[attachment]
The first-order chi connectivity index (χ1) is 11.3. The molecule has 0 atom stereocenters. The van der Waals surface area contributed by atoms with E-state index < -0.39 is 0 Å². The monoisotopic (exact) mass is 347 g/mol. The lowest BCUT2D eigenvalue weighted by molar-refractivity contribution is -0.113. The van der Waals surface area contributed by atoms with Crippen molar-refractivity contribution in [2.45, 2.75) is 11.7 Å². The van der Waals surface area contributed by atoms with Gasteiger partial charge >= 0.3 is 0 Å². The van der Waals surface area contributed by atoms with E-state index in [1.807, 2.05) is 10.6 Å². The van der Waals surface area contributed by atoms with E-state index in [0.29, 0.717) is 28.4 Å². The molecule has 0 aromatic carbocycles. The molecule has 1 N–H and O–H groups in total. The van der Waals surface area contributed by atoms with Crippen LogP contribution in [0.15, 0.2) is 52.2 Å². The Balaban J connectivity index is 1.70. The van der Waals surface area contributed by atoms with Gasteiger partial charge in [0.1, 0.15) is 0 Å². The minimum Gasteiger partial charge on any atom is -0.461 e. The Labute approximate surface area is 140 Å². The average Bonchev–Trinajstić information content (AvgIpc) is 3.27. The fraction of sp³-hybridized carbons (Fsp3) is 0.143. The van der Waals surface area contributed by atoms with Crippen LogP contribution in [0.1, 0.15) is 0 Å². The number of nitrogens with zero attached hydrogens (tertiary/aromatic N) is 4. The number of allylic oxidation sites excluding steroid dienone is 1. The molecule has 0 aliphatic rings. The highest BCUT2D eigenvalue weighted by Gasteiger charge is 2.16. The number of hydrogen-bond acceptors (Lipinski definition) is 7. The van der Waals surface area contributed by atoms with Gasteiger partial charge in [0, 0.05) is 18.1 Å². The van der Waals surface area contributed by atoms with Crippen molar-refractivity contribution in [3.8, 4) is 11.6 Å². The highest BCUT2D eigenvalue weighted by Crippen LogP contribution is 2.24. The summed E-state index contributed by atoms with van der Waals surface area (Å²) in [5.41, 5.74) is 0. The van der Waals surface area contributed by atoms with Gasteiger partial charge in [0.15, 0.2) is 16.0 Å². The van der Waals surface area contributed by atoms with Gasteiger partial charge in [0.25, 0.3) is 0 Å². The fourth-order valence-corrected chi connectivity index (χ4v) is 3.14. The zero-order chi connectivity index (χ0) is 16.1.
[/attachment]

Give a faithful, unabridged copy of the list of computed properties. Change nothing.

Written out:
The first-order chi connectivity index (χ1) is 11.3. The molecule has 0 atom stereocenters. The van der Waals surface area contributed by atoms with E-state index < -0.39 is 0 Å². The monoisotopic (exact) mass is 347 g/mol. The lowest BCUT2D eigenvalue weighted by molar-refractivity contribution is -0.113. The van der Waals surface area contributed by atoms with Crippen molar-refractivity contribution in [2.45, 2.75) is 11.7 Å². The van der Waals surface area contributed by atoms with Gasteiger partial charge >= 0.3 is 0 Å². The van der Waals surface area contributed by atoms with E-state index in [1.807, 2.05) is 10.6 Å². The van der Waals surface area contributed by atoms with E-state index in [0.29, 0.717) is 28.4 Å². The molecule has 0 aromatic carbocycles. The molecule has 1 N–H and O–H groups in total. The van der Waals surface area contributed by atoms with Crippen LogP contribution in [0.15, 0.2) is 52.2 Å². The Balaban J connectivity index is 1.70. The van der Waals surface area contributed by atoms with Gasteiger partial charge in [0.1, 0.15) is 0 Å². The minimum Gasteiger partial charge on any atom is -0.461 e. The Labute approximate surface area is 140 Å². The average Bonchev–Trinajstić information content (AvgIpc) is 3.27. The fraction of sp³-hybridized carbons (Fsp3) is 0.143. The van der Waals surface area contributed by atoms with Crippen LogP contribution in [0.1, 0.15) is 0 Å². The number of nitrogens with zero attached hydrogens (tertiary/aromatic N) is 4. The number of allylic oxidation sites excluding steroid dienone is 1. The molecule has 0 aliphatic rings. The highest BCUT2D eigenvalue weighted by Gasteiger charge is 2.16. The number of hydrogen-bond acceptors (Lipinski definition) is 7. The van der Waals surface area contributed by atoms with Gasteiger partial charge in [0, 0.05) is 18.1 Å². The van der Waals surface area contributed by atoms with Crippen molar-refractivity contribution in [3.8, 4) is 11.6 Å². The highest BCUT2D eigenvalue weighted by Crippen LogP contribution is 2.24. The summed E-state index contributed by atoms with van der Waals surface area (Å²) in [5.41, 5.74) is 0. The van der Waals surface area contributed by atoms with Gasteiger partial charge in [0.15, 0.2) is 16.0 Å². The van der Waals surface area contributed by atoms with Gasteiger partial charge in [0.25, 0.3) is 0 Å². The fourth-order valence-corrected chi connectivity index (χ4v) is 3.14. The zero-order chi connectivity index (χ0) is 16.1.